A little over a week ago, I asked when we would see a new airline in the US. A commenter noted the answer: California Pacific Airlines is hoping to launch service next year out of Carlsbad Airport north of San Diego to cities in the California and in the Southwest. (For some background, Cranky wrote about them about a year and a half ago.)
The short version: they want to launch Embraer 170 service (possibly in a 3-class configuration – seriously) from Carlsbad to Phoenix, Vegas, Sacramento, Oakland and San Jose.
So, like me, you’re probably thinking that that is completely insane. I pondered for a moment then decided I was going to speak to someone I know who would know a bit more about what’s going on over there at CP Air. They asked not to be named in this piece, but I can tell you that the person has at least some clue what’s going on over there. After our chat, I’m 10% less sure that the idea is completely insane. Hear me out:
The airline began the process of getting certified by the FAA back in 2009, but their were sidetracked a bit by the Colgan Q400 crash in Buffalo. Following that accident, the FAA started focusing more on some of the safety aspects of the application. Recently, following a couple of declines and some changes in their management team to get some veteran talent in there, the FAA accepted their application. All signs now point to the carrier getting off the ground in the next year.
If you look at their route structure, you’ll note that Southwest already flies to all of those cities from San Diego. That would certainly seem to sound a death knell for any upstart.
But here’s where it gets (somewhat) interesting: Carlsbad is in the northern part of San Diego county (the area is called North County), an area with nearly a million and a half people who live closer to Carlsbad than to San Diego’s airport. In addition, the region is chock-a-block with corporations flying to that initial set of cities.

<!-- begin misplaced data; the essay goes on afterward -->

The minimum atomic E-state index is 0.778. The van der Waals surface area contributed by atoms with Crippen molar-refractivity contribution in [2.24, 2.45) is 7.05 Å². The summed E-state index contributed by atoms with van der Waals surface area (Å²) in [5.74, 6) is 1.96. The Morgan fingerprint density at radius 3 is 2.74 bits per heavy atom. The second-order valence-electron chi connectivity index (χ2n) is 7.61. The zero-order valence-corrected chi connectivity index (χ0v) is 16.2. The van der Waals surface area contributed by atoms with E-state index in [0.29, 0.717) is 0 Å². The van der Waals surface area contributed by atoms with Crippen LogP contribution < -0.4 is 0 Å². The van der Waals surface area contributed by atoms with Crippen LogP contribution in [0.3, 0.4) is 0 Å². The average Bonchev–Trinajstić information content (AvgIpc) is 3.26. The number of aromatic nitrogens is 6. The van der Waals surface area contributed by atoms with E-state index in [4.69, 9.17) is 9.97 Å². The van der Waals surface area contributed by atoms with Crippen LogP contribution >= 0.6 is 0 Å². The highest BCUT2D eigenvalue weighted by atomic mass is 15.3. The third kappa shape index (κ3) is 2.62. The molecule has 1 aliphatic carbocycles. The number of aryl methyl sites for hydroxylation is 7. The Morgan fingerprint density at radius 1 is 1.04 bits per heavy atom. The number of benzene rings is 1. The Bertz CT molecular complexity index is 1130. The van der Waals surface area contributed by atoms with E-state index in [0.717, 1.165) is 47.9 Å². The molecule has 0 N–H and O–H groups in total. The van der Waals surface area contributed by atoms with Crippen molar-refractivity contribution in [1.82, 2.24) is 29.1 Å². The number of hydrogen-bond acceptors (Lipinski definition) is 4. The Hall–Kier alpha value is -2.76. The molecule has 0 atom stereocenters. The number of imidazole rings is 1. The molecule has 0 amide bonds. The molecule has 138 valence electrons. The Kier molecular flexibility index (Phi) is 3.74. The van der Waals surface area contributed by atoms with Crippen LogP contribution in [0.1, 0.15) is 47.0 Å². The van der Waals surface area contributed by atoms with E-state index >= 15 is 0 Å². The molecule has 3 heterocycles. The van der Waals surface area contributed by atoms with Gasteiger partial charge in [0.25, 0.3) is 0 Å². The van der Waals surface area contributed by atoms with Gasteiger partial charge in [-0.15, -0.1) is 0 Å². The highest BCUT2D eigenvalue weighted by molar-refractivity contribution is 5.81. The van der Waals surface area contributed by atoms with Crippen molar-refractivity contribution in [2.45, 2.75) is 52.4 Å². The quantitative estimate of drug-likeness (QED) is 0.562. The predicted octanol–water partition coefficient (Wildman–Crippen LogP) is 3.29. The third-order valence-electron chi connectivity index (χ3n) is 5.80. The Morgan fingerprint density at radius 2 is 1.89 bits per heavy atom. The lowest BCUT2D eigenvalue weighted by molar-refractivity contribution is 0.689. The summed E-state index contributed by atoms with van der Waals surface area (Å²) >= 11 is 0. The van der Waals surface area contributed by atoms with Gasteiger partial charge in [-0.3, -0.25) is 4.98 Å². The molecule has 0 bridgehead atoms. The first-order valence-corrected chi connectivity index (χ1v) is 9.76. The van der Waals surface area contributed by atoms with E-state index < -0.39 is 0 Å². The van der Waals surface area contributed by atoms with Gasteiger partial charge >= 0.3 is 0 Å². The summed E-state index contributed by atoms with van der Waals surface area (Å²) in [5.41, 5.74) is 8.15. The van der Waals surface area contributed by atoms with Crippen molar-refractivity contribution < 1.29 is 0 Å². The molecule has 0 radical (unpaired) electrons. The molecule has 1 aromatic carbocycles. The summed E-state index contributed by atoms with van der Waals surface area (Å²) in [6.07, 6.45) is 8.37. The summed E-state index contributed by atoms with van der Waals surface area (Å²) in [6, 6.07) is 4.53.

OK, fine, there are people who live in the area. Any competitor can come in, lower fares, throw in a ton of capacity, and blow them out of the water, right?
Well, not exactly. Carlsbad’s runway is only 4,900 feet, which is long enough for the 170, but not long enough for the 737s that Southwest flies. Also, the terminal is full once CP launches, so no competitors can even come in until the terminal expands in 3 years or so.
Rather than carrying on the tradition of newly launched low fare airlines (which is the vast majority of new entrants launched since deregulation), they’re more of an old-school regional airline (they’re more Mohawk or Empire Airlines than Southwest. They plan to compete by being far more convenient for North County residents & companies than traveling down to San Diego and by offering a full-service on-board experience.
Their website mentions that those regional jets would have 3 classes. Let’s say that after my chat, I would be quite surprised if they launched with anything by single-class service (or maybe they sell some extra leg room).
My thought? Sure, thanks for asking. I think there is enough business around Carlsbad to attract support from local corporations. The short runway and lack of terminal space will keep competitors out. That’s huge, since capacity dumping and low fares tend to knock off new airlines quickly.
I also think it’s helpful that they don’t have aspirations of growing to 500 planes in 3 years. A small airline can certainly succeed if they stay out of the way of competitors. If CP Air can stick to the script, they may just be around for a while. Assuming they ever launch.